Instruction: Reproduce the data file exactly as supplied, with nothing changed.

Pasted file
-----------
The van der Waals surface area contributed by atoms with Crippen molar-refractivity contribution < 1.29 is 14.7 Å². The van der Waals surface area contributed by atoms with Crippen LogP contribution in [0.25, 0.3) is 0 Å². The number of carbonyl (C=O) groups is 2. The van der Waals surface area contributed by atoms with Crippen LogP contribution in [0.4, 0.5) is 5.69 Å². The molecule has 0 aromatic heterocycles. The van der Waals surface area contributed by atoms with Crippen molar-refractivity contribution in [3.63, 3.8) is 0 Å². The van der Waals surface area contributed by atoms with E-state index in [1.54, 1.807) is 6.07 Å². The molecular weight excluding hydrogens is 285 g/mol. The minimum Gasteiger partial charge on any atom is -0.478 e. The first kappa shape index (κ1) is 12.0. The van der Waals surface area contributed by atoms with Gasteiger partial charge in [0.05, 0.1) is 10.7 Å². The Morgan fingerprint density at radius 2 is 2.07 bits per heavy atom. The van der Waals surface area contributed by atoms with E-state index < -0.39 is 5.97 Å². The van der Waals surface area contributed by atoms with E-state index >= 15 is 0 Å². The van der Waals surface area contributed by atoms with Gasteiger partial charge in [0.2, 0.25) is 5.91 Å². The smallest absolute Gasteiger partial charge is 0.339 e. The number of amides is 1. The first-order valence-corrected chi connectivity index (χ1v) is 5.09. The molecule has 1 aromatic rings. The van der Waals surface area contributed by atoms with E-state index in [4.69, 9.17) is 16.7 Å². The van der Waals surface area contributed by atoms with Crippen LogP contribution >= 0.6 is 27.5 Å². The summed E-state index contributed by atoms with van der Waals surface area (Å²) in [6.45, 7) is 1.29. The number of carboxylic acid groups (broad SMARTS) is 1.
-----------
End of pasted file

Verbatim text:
The van der Waals surface area contributed by atoms with Crippen molar-refractivity contribution < 1.29 is 14.7 Å². The van der Waals surface area contributed by atoms with Crippen LogP contribution in [0.25, 0.3) is 0 Å². The number of carbonyl (C=O) groups is 2. The van der Waals surface area contributed by atoms with Crippen LogP contribution in [0.4, 0.5) is 5.69 Å². The molecule has 0 aromatic heterocycles. The van der Waals surface area contributed by atoms with Crippen molar-refractivity contribution in [3.63, 3.8) is 0 Å². The van der Waals surface area contributed by atoms with E-state index in [1.54, 1.807) is 6.07 Å². The molecular weight excluding hydrogens is 285 g/mol. The minimum Gasteiger partial charge on any atom is -0.478 e. The first kappa shape index (κ1) is 12.0. The van der Waals surface area contributed by atoms with Gasteiger partial charge in [0.05, 0.1) is 10.7 Å². The Morgan fingerprint density at radius 2 is 2.07 bits per heavy atom. The van der Waals surface area contributed by atoms with E-state index < -0.39 is 5.97 Å². The van der Waals surface area contributed by atoms with E-state index >= 15 is 0 Å². The van der Waals surface area contributed by atoms with Gasteiger partial charge in [0.2, 0.25) is 5.91 Å². The smallest absolute Gasteiger partial charge is 0.339 e. The number of amides is 1. The first-order valence-corrected chi connectivity index (χ1v) is 5.09. The molecule has 1 aromatic rings. The van der Waals surface area contributed by atoms with E-state index in [4.69, 9.17) is 16.7 Å². The van der Waals surface area contributed by atoms with Crippen LogP contribution >= 0.6 is 27.5 Å². The summed E-state index contributed by atoms with van der Waals surface area (Å²) in [6.45, 7) is 1.29. The number of carboxylic acid groups (broad SMARTS) is 1.